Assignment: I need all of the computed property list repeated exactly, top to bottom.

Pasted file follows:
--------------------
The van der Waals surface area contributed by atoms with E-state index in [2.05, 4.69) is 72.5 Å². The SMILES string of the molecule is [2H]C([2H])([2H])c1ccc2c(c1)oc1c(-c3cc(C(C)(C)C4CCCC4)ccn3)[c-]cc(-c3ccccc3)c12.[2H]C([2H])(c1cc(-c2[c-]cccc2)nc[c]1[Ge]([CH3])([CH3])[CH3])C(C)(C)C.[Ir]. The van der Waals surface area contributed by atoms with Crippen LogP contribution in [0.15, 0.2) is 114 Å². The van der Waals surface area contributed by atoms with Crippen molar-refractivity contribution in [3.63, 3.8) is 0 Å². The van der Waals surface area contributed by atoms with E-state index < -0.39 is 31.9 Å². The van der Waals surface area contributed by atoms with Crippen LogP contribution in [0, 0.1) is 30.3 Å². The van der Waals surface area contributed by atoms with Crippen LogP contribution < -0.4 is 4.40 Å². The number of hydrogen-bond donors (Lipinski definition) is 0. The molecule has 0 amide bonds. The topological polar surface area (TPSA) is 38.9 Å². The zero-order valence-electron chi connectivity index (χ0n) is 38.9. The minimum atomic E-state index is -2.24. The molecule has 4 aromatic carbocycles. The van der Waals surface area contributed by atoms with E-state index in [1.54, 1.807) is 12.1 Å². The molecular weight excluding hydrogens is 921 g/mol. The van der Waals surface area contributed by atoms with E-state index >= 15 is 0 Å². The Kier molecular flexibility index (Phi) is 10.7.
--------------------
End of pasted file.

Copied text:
The van der Waals surface area contributed by atoms with E-state index in [2.05, 4.69) is 72.5 Å². The SMILES string of the molecule is [2H]C([2H])([2H])c1ccc2c(c1)oc1c(-c3cc(C(C)(C)C4CCCC4)ccn3)[c-]cc(-c3ccccc3)c12.[2H]C([2H])(c1cc(-c2[c-]cccc2)nc[c]1[Ge]([CH3])([CH3])[CH3])C(C)(C)C.[Ir]. The van der Waals surface area contributed by atoms with Crippen LogP contribution in [0.15, 0.2) is 114 Å². The van der Waals surface area contributed by atoms with Crippen molar-refractivity contribution in [3.63, 3.8) is 0 Å². The van der Waals surface area contributed by atoms with E-state index < -0.39 is 31.9 Å². The van der Waals surface area contributed by atoms with Crippen LogP contribution in [0, 0.1) is 30.3 Å². The van der Waals surface area contributed by atoms with Crippen LogP contribution < -0.4 is 4.40 Å². The number of hydrogen-bond donors (Lipinski definition) is 0. The molecule has 0 amide bonds. The topological polar surface area (TPSA) is 38.9 Å². The zero-order valence-electron chi connectivity index (χ0n) is 38.9. The minimum atomic E-state index is -2.24. The molecule has 4 aromatic carbocycles. The van der Waals surface area contributed by atoms with E-state index in [1.54, 1.807) is 12.1 Å². The molecular weight excluding hydrogens is 921 g/mol. The van der Waals surface area contributed by atoms with E-state index >= 15 is 0 Å². The Kier molecular flexibility index (Phi) is 10.7.